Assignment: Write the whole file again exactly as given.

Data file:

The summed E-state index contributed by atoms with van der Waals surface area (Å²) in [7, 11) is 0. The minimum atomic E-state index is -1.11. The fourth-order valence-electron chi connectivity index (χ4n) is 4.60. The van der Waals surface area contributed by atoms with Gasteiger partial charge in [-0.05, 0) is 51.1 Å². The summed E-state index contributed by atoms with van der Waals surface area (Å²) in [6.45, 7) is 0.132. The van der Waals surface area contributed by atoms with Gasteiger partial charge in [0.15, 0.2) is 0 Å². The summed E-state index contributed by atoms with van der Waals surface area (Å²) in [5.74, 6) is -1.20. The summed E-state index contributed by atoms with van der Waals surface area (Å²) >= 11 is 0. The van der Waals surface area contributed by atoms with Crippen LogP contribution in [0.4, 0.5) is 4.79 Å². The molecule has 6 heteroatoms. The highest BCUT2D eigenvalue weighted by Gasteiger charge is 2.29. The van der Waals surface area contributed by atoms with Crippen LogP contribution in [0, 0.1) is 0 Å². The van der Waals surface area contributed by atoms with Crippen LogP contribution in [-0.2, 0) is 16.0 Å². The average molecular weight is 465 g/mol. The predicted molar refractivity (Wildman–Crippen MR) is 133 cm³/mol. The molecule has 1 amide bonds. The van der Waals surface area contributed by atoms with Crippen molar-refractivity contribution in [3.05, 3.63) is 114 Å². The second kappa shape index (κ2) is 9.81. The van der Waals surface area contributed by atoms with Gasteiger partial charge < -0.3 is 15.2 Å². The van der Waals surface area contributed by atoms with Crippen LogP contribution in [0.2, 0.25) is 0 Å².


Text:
The summed E-state index contributed by atoms with van der Waals surface area (Å²) in [7, 11) is 0. The minimum atomic E-state index is -1.11. The fourth-order valence-electron chi connectivity index (χ4n) is 4.60. The van der Waals surface area contributed by atoms with Gasteiger partial charge in [-0.05, 0) is 51.1 Å². The summed E-state index contributed by atoms with van der Waals surface area (Å²) in [6.45, 7) is 0.132. The van der Waals surface area contributed by atoms with Gasteiger partial charge in [0.15, 0.2) is 0 Å². The summed E-state index contributed by atoms with van der Waals surface area (Å²) in [5.74, 6) is -1.20. The summed E-state index contributed by atoms with van der Waals surface area (Å²) >= 11 is 0. The van der Waals surface area contributed by atoms with Crippen LogP contribution in [0.4, 0.5) is 4.79 Å². The molecule has 6 heteroatoms. The highest BCUT2D eigenvalue weighted by Gasteiger charge is 2.29. The van der Waals surface area contributed by atoms with Crippen LogP contribution in [0, 0.1) is 0 Å². The van der Waals surface area contributed by atoms with Crippen LogP contribution in [-0.2, 0) is 16.0 Å². The average molecular weight is 465 g/mol. The predicted molar refractivity (Wildman–Crippen MR) is 133 cm³/mol. The molecule has 1 amide bonds. The van der Waals surface area contributed by atoms with Crippen molar-refractivity contribution in [3.05, 3.63) is 114 Å². The second kappa shape index (κ2) is 9.81. The van der Waals surface area contributed by atoms with Gasteiger partial charge < -0.3 is 15.2 Å². The van der Waals surface area contributed by atoms with Crippen LogP contribution in [0.2, 0.25) is 0 Å².